Russell Moore on Taking the Lord’s Name in Vain Without Swearing: Institutions May Break the Third Commandment to Excuse Their Abuse

When I read the May report of the Southern Baptist Convention Executive Committee’s decades-long complicity in covering up sexual abuse, along with patterns of intimidation and retaliation against survivors and whistleblowers, I heard myself say, “Oh my God.”

That might have been the first time I’d said that, precisely due to my Baptist upbringing. My grandmother, a pastor’s widow, would wash my mouth out with soap if I said anything like “Good Lord!” or “I swear!” She would point to number three on her framed Ten Commandments, hanging on her wall just as they were in my Sunday school classroom: “Thou shalt not take the name of the Lord thy God in vain.”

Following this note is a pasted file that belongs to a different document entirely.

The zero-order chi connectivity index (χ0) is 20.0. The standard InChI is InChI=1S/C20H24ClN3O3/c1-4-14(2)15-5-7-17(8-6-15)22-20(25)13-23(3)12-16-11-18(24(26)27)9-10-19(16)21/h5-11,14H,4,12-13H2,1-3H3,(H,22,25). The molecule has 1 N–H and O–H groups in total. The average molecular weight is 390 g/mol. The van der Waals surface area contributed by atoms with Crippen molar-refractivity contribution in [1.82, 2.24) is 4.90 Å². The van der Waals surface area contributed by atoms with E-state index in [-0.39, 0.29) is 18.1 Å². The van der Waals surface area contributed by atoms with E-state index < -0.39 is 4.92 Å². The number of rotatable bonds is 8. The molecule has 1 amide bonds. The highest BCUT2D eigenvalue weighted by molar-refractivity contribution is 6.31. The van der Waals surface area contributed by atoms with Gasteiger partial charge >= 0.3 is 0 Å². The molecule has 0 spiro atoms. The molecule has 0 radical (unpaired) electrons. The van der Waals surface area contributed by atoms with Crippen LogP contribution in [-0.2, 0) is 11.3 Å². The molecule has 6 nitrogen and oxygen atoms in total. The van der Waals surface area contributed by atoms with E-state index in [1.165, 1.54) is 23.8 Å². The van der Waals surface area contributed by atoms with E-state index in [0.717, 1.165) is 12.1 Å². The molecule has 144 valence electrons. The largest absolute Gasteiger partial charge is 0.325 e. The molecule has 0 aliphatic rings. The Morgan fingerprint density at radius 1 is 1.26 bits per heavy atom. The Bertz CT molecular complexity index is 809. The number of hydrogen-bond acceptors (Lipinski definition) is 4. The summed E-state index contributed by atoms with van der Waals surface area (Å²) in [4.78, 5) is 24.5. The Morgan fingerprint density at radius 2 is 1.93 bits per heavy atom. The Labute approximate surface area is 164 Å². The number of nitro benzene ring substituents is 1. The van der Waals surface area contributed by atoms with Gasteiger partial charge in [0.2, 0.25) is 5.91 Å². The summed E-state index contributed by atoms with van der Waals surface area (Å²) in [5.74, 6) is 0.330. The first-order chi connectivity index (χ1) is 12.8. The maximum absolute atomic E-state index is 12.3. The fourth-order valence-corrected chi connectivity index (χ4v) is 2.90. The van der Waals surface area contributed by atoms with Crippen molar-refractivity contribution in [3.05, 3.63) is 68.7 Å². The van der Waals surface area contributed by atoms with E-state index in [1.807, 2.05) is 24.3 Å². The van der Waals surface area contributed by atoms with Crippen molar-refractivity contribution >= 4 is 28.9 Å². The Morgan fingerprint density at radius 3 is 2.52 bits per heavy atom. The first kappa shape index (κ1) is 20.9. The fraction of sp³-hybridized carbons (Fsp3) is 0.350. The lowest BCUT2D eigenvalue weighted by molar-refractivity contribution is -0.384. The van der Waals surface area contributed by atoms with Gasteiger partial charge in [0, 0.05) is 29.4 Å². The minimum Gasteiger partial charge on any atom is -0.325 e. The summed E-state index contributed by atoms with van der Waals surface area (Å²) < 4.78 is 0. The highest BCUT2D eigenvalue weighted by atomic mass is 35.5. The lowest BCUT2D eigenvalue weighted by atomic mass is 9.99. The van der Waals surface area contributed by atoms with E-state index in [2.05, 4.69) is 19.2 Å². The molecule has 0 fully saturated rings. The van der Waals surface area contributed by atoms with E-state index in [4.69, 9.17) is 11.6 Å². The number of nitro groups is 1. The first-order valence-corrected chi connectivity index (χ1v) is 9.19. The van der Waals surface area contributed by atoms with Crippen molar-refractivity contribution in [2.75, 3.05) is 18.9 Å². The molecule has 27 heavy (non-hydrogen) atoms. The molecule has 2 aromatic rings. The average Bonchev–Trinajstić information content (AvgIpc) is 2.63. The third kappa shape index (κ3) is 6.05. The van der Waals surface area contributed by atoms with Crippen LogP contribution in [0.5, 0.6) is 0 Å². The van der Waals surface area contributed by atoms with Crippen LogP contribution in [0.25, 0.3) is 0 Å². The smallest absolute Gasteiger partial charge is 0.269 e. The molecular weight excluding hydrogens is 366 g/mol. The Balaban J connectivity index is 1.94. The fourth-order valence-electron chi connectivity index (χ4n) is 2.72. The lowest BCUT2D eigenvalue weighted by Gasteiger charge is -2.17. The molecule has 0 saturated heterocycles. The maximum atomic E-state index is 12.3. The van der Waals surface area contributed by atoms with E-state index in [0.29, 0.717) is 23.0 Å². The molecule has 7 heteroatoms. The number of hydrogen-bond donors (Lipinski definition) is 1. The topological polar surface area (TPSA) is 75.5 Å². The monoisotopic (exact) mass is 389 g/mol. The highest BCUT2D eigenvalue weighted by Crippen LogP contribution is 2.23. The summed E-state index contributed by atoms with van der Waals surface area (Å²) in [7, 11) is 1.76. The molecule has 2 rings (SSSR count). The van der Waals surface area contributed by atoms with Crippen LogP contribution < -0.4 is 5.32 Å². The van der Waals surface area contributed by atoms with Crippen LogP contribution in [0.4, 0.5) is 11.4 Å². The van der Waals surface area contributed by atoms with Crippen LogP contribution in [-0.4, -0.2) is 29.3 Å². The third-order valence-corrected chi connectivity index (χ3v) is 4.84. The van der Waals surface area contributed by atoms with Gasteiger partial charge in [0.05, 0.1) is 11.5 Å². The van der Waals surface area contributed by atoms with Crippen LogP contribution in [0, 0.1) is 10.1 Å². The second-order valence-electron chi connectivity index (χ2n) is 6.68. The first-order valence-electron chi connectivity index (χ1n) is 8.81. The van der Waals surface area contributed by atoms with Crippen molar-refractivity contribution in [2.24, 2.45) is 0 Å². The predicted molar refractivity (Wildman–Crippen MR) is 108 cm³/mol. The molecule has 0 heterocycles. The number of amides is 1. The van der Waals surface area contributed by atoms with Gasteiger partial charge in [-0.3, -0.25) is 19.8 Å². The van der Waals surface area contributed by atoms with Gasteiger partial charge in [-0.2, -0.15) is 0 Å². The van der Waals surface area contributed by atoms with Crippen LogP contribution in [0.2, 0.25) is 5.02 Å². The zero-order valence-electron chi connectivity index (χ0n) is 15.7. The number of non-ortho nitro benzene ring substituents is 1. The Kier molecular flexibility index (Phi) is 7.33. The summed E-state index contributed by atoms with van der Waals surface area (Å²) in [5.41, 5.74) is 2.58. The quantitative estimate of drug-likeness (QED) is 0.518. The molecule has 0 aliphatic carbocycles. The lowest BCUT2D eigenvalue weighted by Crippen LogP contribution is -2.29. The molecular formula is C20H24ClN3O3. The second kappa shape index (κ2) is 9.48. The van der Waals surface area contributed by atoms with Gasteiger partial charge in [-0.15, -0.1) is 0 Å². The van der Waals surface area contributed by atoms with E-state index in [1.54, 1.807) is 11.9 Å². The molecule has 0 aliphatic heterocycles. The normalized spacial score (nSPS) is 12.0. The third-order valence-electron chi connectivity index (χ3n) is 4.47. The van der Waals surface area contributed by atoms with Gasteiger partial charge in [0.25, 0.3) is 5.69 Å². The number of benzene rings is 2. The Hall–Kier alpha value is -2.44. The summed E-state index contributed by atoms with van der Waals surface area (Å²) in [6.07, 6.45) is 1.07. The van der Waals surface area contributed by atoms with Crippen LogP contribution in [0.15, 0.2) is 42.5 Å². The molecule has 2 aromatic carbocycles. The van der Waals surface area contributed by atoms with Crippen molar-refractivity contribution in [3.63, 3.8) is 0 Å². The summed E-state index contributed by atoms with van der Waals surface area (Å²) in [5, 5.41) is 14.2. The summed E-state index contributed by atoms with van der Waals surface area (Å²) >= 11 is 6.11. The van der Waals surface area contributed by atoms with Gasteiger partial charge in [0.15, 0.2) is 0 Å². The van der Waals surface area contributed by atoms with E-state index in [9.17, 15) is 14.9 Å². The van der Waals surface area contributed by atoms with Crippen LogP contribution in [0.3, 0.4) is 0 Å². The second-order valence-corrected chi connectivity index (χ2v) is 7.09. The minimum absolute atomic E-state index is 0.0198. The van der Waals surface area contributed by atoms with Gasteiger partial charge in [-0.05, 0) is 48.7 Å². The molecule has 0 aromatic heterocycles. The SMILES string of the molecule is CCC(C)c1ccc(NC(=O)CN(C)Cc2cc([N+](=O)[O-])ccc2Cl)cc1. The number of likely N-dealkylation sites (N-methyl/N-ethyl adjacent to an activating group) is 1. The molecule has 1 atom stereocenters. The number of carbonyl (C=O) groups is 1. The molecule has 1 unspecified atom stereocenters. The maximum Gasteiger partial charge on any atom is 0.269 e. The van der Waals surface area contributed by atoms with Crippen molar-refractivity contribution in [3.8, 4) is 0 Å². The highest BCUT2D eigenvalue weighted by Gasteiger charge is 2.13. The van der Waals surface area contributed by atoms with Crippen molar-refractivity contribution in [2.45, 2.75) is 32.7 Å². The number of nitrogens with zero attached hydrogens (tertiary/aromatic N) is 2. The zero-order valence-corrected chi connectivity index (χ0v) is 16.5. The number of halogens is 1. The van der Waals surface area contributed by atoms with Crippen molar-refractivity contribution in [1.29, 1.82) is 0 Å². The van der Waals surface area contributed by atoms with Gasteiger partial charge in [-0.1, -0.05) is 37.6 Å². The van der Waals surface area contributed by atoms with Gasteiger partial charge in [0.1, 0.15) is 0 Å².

This led to a kind of Jesuitical lingo of a Southern Baptist sort—in which “Jiminy Cricket!” or “John Brown it!” was not “cussing” but the words they replaced would be.

When I once called my brother a “fool,” I received my grandmother’s rebuke. Jesus said, she reminded me, that anyone who called his brother “fool” was in danger of hellfire. I called him “idiot” instead; that was allowed.

I loved Jesus and didn’t want to say anything that might offend him, but I couldn’t help but wonder how the King of the cosmos was so limited as to only hear the words one could find in the concordance to the King James Bible.

This question isn’t as bygone as we might think. I recently heard of a debate among 14-year-olds as to whether texting “OMG” breaks the third commandment or if it just means “Wow.”

The third commandment does, of course, address speech and oaths. And casually invoking God’s name for emphasis indeed trivializes what the Bible reveals to be holy. But there’s more than one way to misuse the name of God, more than one way to take his name in vain, and some of those ways are far more dangerous than just “swearing.”

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Source: Christianity Today